Project planning describes the ability of a leader to plan, structure, and order one’s own or direct reports’ work in a way that’s aligned with resources and objectives. Leaders who are strong project planners are more likely to:

  • Be skilled at breaking complex goals into distinct, measurable, and attainable components
  • Have a clear sense of top priorities and the progress of current tasks
  • Be able to foresee what additional work is likely to be on tap next

Contingency planning describes the ability of a leader to solve complicated problems, both in advance of beginning a project—and on the fly. Leaders with strong contingency planning behaviors are more likely to:

  • Have a very organized and methodical approach to gathering information relevant to solving a problem.
  • Thoughtfully consider a number of different components simultaneously– be it information, different perspectives, or competing solutions—before committing to a course of action

Emotional awareness and adaptability

Some people are introverts, some extroverts. Some love to design processes, some are the “big idea” people. Some are highly sensitive, some are extremely direct. And the list goes on and on.

Leaders who are self-aware about their own emotional tendencies and those of their team—and can adjust the way they manage individual employees as a result—are much more likely to succeed than those who take a one-size-fits-all approach. In other words, what many call emotional intelligence remains a highly valued characteristic in managers and supervisors.

Harvard Business Review’s emotional intelligence (EI) matrix is composed of 12 competencies under the headings of self-awareness, self-management, social awareness, and relationship management, all of which are interrelated. As HBR’s Daniel Goleman and Richard E. Boyatzis note, “In order to excel, leaders need to develop a balance of strengths across the suite of EI competencies. When they do that, excellent business results follow.”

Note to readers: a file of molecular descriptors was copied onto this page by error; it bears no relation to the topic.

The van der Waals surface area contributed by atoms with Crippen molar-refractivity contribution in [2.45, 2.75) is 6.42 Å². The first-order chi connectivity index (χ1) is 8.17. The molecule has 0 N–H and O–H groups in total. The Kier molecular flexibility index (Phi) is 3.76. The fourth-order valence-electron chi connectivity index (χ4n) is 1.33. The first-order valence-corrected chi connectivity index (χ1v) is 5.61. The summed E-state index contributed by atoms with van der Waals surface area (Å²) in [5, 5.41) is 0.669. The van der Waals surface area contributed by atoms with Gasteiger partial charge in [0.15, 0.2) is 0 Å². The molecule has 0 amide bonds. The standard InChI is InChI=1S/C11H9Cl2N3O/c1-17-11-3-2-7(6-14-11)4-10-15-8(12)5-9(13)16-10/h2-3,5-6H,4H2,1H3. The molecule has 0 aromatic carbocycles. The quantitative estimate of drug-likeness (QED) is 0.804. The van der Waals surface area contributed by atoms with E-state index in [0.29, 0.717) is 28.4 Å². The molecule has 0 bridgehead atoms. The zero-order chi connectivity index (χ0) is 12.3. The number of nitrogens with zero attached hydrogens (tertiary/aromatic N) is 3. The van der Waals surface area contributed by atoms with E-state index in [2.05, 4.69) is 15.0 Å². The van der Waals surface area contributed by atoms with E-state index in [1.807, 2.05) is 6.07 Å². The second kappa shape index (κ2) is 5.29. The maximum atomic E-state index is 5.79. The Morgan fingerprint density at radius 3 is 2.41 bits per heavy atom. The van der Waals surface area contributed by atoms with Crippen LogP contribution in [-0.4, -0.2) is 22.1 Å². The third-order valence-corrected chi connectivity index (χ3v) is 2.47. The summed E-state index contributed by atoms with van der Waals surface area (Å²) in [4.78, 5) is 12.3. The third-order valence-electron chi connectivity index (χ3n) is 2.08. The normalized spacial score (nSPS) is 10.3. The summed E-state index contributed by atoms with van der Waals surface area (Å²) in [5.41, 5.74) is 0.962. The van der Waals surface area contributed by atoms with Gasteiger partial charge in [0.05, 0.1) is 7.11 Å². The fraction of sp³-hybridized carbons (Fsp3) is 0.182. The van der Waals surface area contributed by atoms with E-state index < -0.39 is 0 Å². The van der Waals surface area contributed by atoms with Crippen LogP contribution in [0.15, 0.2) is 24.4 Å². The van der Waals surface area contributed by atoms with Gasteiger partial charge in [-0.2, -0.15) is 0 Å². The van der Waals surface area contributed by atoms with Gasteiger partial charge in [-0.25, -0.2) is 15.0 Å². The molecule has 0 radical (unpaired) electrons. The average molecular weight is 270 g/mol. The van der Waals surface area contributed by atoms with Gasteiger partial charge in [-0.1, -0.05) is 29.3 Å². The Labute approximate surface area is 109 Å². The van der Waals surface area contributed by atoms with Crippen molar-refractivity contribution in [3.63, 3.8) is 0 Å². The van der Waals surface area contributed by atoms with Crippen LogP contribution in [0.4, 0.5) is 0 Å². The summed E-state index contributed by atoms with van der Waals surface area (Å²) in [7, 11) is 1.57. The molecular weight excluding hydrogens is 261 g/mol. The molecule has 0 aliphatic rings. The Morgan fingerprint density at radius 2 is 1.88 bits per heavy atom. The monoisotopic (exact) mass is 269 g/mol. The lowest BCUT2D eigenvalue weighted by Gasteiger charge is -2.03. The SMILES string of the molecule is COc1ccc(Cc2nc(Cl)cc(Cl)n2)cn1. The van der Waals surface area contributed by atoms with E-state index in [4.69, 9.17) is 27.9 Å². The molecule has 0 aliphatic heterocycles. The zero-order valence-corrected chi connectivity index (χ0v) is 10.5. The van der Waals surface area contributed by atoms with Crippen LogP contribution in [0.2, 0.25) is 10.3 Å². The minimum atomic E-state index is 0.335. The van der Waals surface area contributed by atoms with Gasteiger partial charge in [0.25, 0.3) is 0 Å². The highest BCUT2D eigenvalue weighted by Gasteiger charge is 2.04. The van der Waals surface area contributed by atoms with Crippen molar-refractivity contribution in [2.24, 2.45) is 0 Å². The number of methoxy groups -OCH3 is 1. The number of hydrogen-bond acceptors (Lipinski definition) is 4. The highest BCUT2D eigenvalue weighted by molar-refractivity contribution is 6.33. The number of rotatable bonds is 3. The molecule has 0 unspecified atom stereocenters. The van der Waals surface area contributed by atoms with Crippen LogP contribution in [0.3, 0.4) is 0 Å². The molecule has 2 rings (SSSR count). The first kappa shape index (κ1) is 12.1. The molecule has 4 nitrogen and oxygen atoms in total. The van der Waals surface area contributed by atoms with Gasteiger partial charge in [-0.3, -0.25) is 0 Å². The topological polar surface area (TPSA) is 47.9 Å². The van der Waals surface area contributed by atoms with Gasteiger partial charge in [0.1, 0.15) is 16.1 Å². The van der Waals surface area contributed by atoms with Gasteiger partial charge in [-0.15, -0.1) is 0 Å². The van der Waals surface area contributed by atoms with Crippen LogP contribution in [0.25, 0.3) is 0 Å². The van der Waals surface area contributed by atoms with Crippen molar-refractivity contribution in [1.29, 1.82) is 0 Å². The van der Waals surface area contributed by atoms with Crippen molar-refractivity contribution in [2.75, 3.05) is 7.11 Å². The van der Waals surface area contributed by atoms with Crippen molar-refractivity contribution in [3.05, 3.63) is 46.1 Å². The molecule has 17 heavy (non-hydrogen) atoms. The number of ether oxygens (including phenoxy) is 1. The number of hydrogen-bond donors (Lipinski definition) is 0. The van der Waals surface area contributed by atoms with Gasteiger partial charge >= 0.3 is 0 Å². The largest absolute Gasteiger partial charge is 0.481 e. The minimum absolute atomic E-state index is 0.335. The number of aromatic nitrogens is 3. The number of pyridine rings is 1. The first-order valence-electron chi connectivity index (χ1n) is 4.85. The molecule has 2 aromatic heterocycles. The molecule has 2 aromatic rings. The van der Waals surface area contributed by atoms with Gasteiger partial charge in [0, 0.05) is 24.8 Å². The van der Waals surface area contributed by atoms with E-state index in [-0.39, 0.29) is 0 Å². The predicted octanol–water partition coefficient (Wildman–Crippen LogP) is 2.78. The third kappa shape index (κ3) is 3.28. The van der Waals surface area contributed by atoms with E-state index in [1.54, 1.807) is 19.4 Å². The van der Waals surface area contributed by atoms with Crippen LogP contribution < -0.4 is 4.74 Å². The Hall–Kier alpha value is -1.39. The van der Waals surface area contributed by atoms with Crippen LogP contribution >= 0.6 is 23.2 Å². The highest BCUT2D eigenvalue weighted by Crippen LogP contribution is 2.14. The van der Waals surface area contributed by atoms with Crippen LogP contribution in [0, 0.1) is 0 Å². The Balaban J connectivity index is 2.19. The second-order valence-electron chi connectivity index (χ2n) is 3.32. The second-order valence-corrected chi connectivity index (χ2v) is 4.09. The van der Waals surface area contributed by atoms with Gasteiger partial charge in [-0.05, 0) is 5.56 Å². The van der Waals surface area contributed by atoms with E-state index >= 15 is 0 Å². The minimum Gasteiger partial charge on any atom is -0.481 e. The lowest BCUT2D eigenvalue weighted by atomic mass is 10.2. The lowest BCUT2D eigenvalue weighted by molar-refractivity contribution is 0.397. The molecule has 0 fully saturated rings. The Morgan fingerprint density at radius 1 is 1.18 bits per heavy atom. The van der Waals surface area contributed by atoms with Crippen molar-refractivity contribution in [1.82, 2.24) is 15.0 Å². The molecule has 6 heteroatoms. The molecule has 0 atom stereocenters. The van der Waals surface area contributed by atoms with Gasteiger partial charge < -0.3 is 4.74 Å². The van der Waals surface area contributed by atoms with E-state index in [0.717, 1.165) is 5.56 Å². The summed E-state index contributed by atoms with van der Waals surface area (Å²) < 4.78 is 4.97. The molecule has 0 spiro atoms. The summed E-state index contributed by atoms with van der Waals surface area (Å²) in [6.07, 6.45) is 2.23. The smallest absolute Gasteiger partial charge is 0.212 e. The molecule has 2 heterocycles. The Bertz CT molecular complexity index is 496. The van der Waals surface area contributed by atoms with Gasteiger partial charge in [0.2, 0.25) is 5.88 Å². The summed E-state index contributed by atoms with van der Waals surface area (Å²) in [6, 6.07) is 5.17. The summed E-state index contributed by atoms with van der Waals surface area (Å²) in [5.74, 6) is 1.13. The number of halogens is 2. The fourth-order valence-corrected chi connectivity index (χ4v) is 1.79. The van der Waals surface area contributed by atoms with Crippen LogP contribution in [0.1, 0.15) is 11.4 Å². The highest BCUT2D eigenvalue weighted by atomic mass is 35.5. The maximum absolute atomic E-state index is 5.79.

The direct relationship between emotional self-awareness and adaptability illustrates the need for leaders to develop their emotional intelligence skills overall, so that they’re better able to adapt to both the strategic pivots made by their company, and to the unexpected day-to-day changes to the norm (a key employee needing to spend a week at home with a sick child, for example) that pop up when managing a team.

Problem-solving skills

By effectively noticing, defining, and addressing problems, a good leader can guide an organization through tough situations more easily.

Three qualities that correlate strongly with problem-solving skills are:

  • Tenacity: Problem-solvers who are tenacious don’t get discouraged by obstacles–they pivot and push forward, staying open to new information in the midst of uncertainty. In an article for Forbes, executive coach Nancy Eberhardt writes that tenacity is “the ultimate skill when it really matters,” and that “it’s the trait that means the difference between failure and success, and that takes their teams from doing all right to thriving.”
  • Humility: In the Harvard Business Review article, “The Power of Leaders Who Focus on Solving Problems,” authors Deborah Ancona and Hal Gregersen argue that leaders who truly care about solving problems for their company leave their egos at the door. They’re not looking to solve problems in order to impress others, but rather to make an impact.
  • Trust: Whether they’re not getting the insights they need from another team, or struggling to complete an assignment by the deadline, team members will frequently come to management looking for solutions. How you help them solve problems matters. If you help someone quickly and effectively, you’ll be a trusted resource for them moving forward.

The most effective way of evaluating an employee’s problem-solving skills—no matter their job role—is to objectively assess their cognitive ability.


The past two years have taught us that the only constant is change. So leaders need to be comfortable with uncertainty and maintain their composure when confronted with it.

Three things you can do to maintain composure as a leader include:

  • Pausing before acting: When faced with an unexpected situation, it can be tempting to react right away. But a more considered response is usually the better response.
  • Finding support: Build a support system of mentors both within and outside your company who share your values and can provide guidance during tough times.
  • Dissecting the issue: When a problem seems overwhelming, take the time to break it down into its relevant parts, and prioritize which parts to tackle first.

How to develop your managerial or supervisory skills